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Given a list of vertices associated with its degree, says: $$7, 7, 3, 3, 3, 3, 3, 1$$ Determine whether it is possible to draw a graph $G$, where $G$ is connected and un-directed.

Solution: The above graph is impossible to draw because the first two vertices will make every other vertices have degree 2.
But I realize this approach is too specific, and it's not feasible if the given list is large, let's say $n > 100$, where $n$ is the number of vertices. So my question is, if a general list of $n$ vertices is given with a degree from $1 \rightarrow n - 1$, then is there a general formula to determine whether it is possible to draw its graph? Thank you.

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If you are not restricting yourself to simple graphs, the only thing you need to check is whether the sum of the degrees is even or not. –  Shahab Sep 1 '11 at 6:17
@Shahab: Thank you. However, $G$ must be connected, and undirected. –  Chan Sep 1 '11 at 6:20

2 Answers 2

up vote 12 down vote accepted

It is not enough for the sums of the degrees of the vertices to be even. A simple counterexample is 2,2,2,4.

I know of 2 common algorithms that can be used to determine whether or not a list of integers represents a valid degree sequence. They are the Erdos-Gallai Theorem and the Havel-Hakimi Theorem.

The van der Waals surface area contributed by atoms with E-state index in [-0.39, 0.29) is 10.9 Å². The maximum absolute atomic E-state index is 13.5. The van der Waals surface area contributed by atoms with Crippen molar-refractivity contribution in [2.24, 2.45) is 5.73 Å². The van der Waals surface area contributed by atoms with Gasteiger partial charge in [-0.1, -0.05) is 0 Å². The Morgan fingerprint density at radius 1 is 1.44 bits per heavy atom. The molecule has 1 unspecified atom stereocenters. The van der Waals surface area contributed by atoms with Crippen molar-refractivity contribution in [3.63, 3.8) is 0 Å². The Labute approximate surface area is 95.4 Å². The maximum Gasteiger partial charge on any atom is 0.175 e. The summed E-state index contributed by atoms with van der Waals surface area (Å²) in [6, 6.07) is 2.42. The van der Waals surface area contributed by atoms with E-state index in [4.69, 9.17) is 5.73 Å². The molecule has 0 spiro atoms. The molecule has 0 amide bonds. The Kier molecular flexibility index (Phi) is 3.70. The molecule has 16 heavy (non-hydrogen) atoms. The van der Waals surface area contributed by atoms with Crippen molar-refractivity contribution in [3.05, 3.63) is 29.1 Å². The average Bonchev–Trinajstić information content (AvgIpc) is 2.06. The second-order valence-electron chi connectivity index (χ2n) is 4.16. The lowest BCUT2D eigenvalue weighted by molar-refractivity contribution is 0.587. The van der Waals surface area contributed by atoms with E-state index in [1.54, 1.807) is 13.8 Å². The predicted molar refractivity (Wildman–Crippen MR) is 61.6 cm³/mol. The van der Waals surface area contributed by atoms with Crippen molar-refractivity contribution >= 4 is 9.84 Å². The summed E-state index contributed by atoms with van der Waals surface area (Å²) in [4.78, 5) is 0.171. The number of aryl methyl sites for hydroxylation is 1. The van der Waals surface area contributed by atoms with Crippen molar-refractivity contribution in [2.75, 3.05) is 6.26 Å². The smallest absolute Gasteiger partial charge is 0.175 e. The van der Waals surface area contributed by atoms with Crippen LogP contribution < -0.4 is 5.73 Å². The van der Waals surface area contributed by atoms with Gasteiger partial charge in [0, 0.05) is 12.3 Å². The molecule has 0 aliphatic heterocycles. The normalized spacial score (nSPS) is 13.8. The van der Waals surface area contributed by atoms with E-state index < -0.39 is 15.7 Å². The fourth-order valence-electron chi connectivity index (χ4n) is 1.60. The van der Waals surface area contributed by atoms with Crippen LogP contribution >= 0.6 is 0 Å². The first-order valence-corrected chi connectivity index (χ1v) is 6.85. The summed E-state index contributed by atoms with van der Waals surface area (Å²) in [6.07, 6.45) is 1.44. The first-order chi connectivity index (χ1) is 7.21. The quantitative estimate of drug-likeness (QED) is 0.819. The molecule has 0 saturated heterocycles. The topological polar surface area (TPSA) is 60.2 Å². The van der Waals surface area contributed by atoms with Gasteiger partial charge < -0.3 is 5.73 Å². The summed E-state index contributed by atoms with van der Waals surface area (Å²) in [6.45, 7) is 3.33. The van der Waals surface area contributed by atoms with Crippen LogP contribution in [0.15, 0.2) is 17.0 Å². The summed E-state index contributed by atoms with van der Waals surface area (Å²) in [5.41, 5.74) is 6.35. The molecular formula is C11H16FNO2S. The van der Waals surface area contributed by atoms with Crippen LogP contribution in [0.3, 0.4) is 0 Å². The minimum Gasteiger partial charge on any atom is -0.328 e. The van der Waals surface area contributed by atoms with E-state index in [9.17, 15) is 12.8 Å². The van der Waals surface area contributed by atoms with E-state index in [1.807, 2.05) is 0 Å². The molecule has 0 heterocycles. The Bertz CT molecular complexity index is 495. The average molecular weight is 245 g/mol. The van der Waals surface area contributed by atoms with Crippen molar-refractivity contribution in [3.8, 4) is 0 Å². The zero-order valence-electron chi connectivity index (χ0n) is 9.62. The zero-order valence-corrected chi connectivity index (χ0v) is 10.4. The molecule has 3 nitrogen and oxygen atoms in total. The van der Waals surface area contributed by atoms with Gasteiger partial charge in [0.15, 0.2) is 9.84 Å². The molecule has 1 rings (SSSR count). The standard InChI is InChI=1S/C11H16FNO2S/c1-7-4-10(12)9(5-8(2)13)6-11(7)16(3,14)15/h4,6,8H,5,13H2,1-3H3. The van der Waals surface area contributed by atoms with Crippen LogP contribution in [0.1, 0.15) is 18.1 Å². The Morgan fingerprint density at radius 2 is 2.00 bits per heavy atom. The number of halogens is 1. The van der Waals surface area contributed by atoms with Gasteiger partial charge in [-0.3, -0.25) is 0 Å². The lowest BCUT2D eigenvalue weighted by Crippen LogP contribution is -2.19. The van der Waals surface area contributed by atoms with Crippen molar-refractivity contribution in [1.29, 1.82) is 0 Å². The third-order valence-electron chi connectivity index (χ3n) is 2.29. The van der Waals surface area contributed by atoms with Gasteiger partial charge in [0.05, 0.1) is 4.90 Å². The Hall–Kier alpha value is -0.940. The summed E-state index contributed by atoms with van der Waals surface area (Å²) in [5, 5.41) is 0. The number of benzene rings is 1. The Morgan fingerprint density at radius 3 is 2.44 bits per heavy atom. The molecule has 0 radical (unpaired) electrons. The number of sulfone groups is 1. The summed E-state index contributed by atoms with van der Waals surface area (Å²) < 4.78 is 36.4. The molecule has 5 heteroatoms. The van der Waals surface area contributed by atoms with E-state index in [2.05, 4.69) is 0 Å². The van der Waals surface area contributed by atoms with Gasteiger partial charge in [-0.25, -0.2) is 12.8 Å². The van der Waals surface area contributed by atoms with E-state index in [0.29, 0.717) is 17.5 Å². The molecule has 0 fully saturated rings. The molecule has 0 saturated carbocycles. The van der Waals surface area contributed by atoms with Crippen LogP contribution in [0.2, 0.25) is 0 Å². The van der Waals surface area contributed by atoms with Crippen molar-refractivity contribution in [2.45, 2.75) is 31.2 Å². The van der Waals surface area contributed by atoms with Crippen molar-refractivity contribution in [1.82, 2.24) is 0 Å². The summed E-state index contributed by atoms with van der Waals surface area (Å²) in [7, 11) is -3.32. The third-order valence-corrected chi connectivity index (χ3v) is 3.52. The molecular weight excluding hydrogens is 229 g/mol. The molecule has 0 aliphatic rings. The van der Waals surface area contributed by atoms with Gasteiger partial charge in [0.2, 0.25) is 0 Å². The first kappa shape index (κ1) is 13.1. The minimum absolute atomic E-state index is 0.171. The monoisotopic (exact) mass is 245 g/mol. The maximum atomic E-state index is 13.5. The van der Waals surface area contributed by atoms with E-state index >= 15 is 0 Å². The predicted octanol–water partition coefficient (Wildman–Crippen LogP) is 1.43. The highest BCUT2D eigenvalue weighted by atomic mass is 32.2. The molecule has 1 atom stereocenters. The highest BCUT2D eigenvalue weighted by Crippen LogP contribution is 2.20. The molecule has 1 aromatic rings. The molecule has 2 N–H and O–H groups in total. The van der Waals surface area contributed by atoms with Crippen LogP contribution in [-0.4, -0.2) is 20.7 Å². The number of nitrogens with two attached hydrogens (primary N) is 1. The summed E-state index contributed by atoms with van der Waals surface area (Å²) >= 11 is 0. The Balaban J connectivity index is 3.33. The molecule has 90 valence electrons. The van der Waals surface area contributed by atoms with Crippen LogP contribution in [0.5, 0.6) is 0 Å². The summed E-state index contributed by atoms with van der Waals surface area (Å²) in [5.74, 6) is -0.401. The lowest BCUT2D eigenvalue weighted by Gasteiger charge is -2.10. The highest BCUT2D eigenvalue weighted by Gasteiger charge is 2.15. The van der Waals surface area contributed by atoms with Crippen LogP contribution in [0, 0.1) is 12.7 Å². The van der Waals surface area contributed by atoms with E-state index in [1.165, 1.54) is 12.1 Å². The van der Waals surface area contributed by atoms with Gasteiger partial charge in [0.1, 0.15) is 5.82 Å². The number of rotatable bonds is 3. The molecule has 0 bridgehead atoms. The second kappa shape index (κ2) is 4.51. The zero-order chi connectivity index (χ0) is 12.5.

I believe that generally Havel-Hakimi is a little easier to implement and a quick google search turns up several different existing programs.

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Thanks a lot for those info. –  Chan Sep 1 '11 at 3:45
I wonder how different it will be on the sequence after applying Havel-Hakimi algorithm because my graph is connected? –  Chan Sep 1 '11 at 5:23
@Chan Both algorithms are intended to operate on connected components so the Havel-Hakimi algorithm will work perfectly on your connected graph. –  user12998 Sep 1 '11 at 15:13
Thanks a lot once again. –  Chan Sep 1 '11 at 21:04
Hi Robert Wiberg again, I've just encountered one particular sequence today and I think it won't work on connected components. For example, $3, 3, 1, 1, 1, 1, 1, 1$, it satisfied Havel-Hakimi, but when I graph it, it is not connected. –  Chan Sep 2 '11 at 5:15

Have a look on the wikipedia page

In general if one allows any type of graph, then a sequence whose sum of degrees is even will have a graph, and any sequence whose sum of degrees is odd will not have a graph.

If you wish to impose extra conditions on the type of graph, then the problem appears much harder

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Thanks a lot. I wonder what could be the condition to verify a connected graph is drawable? –  Chan Sep 1 '11 at 5:35
You may be interested in this paper. –  Shahab Sep 1 '11 at 6:24
Nice paper, thanks a lot. –  Chan Sep 2 '11 at 5:19

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